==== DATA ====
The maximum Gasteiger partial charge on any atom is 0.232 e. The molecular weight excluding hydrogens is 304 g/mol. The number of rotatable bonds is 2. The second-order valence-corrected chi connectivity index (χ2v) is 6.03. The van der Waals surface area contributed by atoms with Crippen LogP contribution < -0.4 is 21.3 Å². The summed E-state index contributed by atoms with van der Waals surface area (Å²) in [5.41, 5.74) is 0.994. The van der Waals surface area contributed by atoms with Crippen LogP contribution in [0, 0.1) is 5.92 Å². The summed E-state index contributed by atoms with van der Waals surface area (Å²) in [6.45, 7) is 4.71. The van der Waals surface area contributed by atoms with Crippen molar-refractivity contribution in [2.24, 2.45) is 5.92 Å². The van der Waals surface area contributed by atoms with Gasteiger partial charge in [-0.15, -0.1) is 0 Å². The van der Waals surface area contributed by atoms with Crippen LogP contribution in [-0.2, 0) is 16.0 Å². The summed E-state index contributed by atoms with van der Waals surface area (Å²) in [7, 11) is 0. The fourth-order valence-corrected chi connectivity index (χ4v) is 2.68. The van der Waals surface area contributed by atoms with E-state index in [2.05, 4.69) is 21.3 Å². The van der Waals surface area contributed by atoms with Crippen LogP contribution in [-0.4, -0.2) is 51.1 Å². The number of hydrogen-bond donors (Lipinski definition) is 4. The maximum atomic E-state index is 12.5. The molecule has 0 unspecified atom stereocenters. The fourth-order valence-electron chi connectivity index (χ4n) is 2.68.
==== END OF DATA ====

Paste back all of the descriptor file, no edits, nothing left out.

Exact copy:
The maximum Gasteiger partial charge on any atom is 0.232 e. The molecular weight excluding hydrogens is 304 g/mol. The number of rotatable bonds is 2. The second-order valence-corrected chi connectivity index (χ2v) is 6.03. The van der Waals surface area contributed by atoms with Crippen LogP contribution < -0.4 is 21.3 Å². The summed E-state index contributed by atoms with van der Waals surface area (Å²) in [5.41, 5.74) is 0.994. The van der Waals surface area contributed by atoms with Crippen LogP contribution in [0, 0.1) is 5.92 Å². The summed E-state index contributed by atoms with van der Waals surface area (Å²) in [6.45, 7) is 4.71. The van der Waals surface area contributed by atoms with Crippen molar-refractivity contribution in [2.24, 2.45) is 5.92 Å². The van der Waals surface area contributed by atoms with Gasteiger partial charge in [-0.15, -0.1) is 0 Å². The van der Waals surface area contributed by atoms with Crippen LogP contribution in [-0.2, 0) is 16.0 Å². The summed E-state index contributed by atoms with van der Waals surface area (Å²) in [7, 11) is 0. The fourth-order valence-corrected chi connectivity index (χ4v) is 2.68. The van der Waals surface area contributed by atoms with E-state index in [2.05, 4.69) is 21.3 Å². The van der Waals surface area contributed by atoms with Crippen LogP contribution in [-0.4, -0.2) is 51.1 Å². The number of hydrogen-bond donors (Lipinski definition) is 4. The maximum atomic E-state index is 12.5. The molecule has 0 unspecified atom stereocenters. The fourth-order valence-electron chi connectivity index (χ4n) is 2.68.